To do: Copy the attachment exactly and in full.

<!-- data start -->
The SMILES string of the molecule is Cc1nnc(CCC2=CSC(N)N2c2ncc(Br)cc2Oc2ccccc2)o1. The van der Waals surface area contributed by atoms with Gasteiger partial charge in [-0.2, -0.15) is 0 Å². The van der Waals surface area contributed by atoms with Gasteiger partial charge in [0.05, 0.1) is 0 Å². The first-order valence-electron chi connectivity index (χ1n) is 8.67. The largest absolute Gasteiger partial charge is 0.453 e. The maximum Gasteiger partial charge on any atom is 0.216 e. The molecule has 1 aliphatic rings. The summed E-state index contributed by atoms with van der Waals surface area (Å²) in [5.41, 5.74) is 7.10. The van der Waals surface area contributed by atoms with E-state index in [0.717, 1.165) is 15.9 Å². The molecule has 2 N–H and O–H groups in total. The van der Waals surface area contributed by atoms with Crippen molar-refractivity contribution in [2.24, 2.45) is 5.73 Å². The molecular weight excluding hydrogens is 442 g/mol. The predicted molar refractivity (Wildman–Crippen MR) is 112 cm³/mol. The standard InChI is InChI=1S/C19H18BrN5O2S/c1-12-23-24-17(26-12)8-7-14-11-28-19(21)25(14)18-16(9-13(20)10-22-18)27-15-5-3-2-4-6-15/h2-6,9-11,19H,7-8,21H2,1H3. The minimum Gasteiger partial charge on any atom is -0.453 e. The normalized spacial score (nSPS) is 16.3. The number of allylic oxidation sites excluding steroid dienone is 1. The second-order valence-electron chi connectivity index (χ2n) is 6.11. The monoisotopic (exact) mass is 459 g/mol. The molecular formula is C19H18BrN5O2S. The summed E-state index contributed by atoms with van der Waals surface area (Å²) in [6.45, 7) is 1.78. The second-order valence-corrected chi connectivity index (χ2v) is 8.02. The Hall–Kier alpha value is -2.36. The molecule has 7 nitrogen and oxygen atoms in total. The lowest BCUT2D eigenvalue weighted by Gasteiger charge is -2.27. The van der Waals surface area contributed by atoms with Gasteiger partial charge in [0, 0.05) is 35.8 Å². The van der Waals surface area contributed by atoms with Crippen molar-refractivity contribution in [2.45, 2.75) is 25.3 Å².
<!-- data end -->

The SMILES string of the molecule is Cc1nnc(CCC2=CSC(N)N2c2ncc(Br)cc2Oc2ccccc2)o1. The van der Waals surface area contributed by atoms with Gasteiger partial charge in [-0.2, -0.15) is 0 Å². The van der Waals surface area contributed by atoms with Gasteiger partial charge in [0.05, 0.1) is 0 Å². The first-order valence-electron chi connectivity index (χ1n) is 8.67. The largest absolute Gasteiger partial charge is 0.453 e. The maximum Gasteiger partial charge on any atom is 0.216 e. The molecule has 1 aliphatic rings. The summed E-state index contributed by atoms with van der Waals surface area (Å²) in [5.41, 5.74) is 7.10. The van der Waals surface area contributed by atoms with E-state index in [0.717, 1.165) is 15.9 Å². The molecule has 2 N–H and O–H groups in total. The van der Waals surface area contributed by atoms with Crippen molar-refractivity contribution in [2.24, 2.45) is 5.73 Å². The molecular weight excluding hydrogens is 442 g/mol. The predicted molar refractivity (Wildman–Crippen MR) is 112 cm³/mol. The standard InChI is InChI=1S/C19H18BrN5O2S/c1-12-23-24-17(26-12)8-7-14-11-28-19(21)25(14)18-16(9-13(20)10-22-18)27-15-5-3-2-4-6-15/h2-6,9-11,19H,7-8,21H2,1H3. The minimum Gasteiger partial charge on any atom is -0.453 e. The normalized spacial score (nSPS) is 16.3. The number of allylic oxidation sites excluding steroid dienone is 1. The second-order valence-electron chi connectivity index (χ2n) is 6.11. The monoisotopic (exact) mass is 459 g/mol. The molecular formula is C19H18BrN5O2S. The summed E-state index contributed by atoms with van der Waals surface area (Å²) in [6.45, 7) is 1.78. The second-order valence-corrected chi connectivity index (χ2v) is 8.02. The Hall–Kier alpha value is -2.36. The molecule has 7 nitrogen and oxygen atoms in total. The lowest BCUT2D eigenvalue weighted by Gasteiger charge is -2.27. The van der Waals surface area contributed by atoms with Gasteiger partial charge in [0, 0.05) is 35.8 Å². The van der Waals surface area contributed by atoms with Crippen molar-refractivity contribution in [2.45, 2.75) is 25.3 Å².